The stimulus is a complex, unwieldy piece of legislation, and measuring the bill’s effects has been devilishly difficult. This week, job creation was the indicator in question; but despite a slew of attempts, press coverage turned a straight numbers issue into a partisan issue, and failed to achieve consensus or clarity about how to track the number of positions the bill will create. While the national press wrestled over the statistics, regional reports did not conform to the touted headlines, continuing to report growing jobless claims, and local governments stretched thin.

Earlier this week, President Obama urged lawmakers to accelerate stimulus spending, in hopes of creating or saving 600,000 jobs by the end of the summer. Already, 150,000 jobs had been created through the stimulus, Obama said. In response, House Minority Leader John Boehner slammed the stimulus bill for failing to prevent increasing unemployment claims—now at 9.4 percent nationally. To reconcile these two disparate takes on the economy, The New York Times surveyed experts, arriving at some soft conclusions:

Independent experts say those figures — estimates based on macroeconomic models and projections — are plausible, although they say it is very difficult to measure the number of jobs created.



And….



By spotlighting specific projects that he expects will get under way this summer, Mr. Obama may be trying to use his presidential platform to prod states into spending the federal dollars at a critical period, when the weather is more conducive to construction projects in the Northeast and teenagers are free to work, giving a temporary boost to the job market, said Mark Zandi, chief economist at Moody’s Economy.com.



“The economy is at a very key juncture,” Mr. Zandi said. “We are right at a turning point from recession to recovery. If they can juice things up just even a bit, that may make a big difference.”

Confusing matters more, Republican operative Tony Fratto has been criticizing President Obama’s aspirations to “create or save” jobs as too vague to be held accountable. Fratto, quoted by Wall Street Journal Main Street columnist William McGurn, criticized the press for letting Obama’s job claims stand unchallenged:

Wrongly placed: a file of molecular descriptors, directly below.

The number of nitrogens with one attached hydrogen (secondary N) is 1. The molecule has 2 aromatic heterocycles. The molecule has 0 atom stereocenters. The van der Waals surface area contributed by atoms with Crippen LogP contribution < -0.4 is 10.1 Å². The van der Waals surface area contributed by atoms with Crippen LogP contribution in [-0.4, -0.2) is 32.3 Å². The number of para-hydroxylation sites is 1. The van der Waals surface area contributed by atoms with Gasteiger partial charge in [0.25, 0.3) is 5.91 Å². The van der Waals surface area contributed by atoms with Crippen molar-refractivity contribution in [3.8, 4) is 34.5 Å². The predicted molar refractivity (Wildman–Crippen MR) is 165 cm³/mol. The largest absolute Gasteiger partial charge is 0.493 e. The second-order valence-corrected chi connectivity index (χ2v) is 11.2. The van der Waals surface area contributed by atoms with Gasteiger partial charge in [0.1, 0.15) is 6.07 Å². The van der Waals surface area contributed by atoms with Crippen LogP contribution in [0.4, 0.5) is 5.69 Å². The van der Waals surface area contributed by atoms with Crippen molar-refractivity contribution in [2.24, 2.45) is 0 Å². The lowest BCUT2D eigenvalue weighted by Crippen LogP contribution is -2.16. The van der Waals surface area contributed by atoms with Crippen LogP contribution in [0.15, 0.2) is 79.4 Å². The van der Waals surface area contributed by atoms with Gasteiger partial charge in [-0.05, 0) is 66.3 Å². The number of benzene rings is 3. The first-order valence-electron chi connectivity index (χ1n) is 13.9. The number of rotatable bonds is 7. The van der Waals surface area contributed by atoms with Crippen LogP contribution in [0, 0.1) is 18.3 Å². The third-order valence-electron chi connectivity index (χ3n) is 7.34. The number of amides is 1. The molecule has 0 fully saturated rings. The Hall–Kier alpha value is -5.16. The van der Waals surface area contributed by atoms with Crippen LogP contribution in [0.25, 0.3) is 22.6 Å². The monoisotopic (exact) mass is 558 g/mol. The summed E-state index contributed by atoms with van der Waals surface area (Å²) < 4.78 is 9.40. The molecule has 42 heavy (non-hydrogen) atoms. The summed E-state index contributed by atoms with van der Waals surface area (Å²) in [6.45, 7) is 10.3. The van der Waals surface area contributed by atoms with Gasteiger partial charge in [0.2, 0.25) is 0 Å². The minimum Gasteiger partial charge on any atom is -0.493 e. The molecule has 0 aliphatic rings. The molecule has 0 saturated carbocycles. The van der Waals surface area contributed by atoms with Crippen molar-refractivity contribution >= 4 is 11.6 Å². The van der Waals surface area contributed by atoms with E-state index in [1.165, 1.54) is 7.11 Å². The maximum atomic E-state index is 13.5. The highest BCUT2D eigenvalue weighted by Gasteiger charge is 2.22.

Mr. Fratto sees a double standard at play. “We would never have used a formula like ‘save or create,’” he tells me. “To begin with, the number is pure fiction — the administration has no way to measure how many jobs are actually being ‘saved.’ And if we [the Bush administration] had tried to use something this flimsy, the press would never have let us get away with it.”



Of course, the inability to measure Mr. Obama’s jobs formula is part of its attraction. Never mind that no one — not the Labor Department, not the Treasury, not the Bureau of Labor Statistics — actually measures “jobs saved.” As the New York Times delicately reports, Mr. Obama’s jobs claims are “based on macroeconomic estimates, not an actual counting of jobs.” Nice work if you can get away with it.

Media Matters has debunked Fratto’s claims about the Bush administration’s own repeated usage of the “save and create.” But their criticism didn’t get to the heart of the matter.

The jobs issue isn’t a partisan issue. It’s a numbers issue. Unlike politically tinged topics like reproductive rights, employment opportunities for Americans aren’t intrinsically associated with either Democrats or Republicans. And while the American Recovery and Reinvestment Act, commonly referred to as the stimulus, may not have passed with strong bipartisan support, its goals—energizing local economies and getting people back to work—are supported by both parties.

Eventually, the question of how many jobs the ARRA creates will be touted as either a measure of success or failure for the Democrats and President Obama. But while both parties will attempt to spin the numbers, pulling the stats in either direction as statistical manipulators always do, it’s essential for the press to provide clearheaded explanations about these figures. The job numbers may or may not meet the president’s goal, but it’s the press’s job to wrest control over the counting from the political parties.

Katia Bachko is on staff at The New Yorker.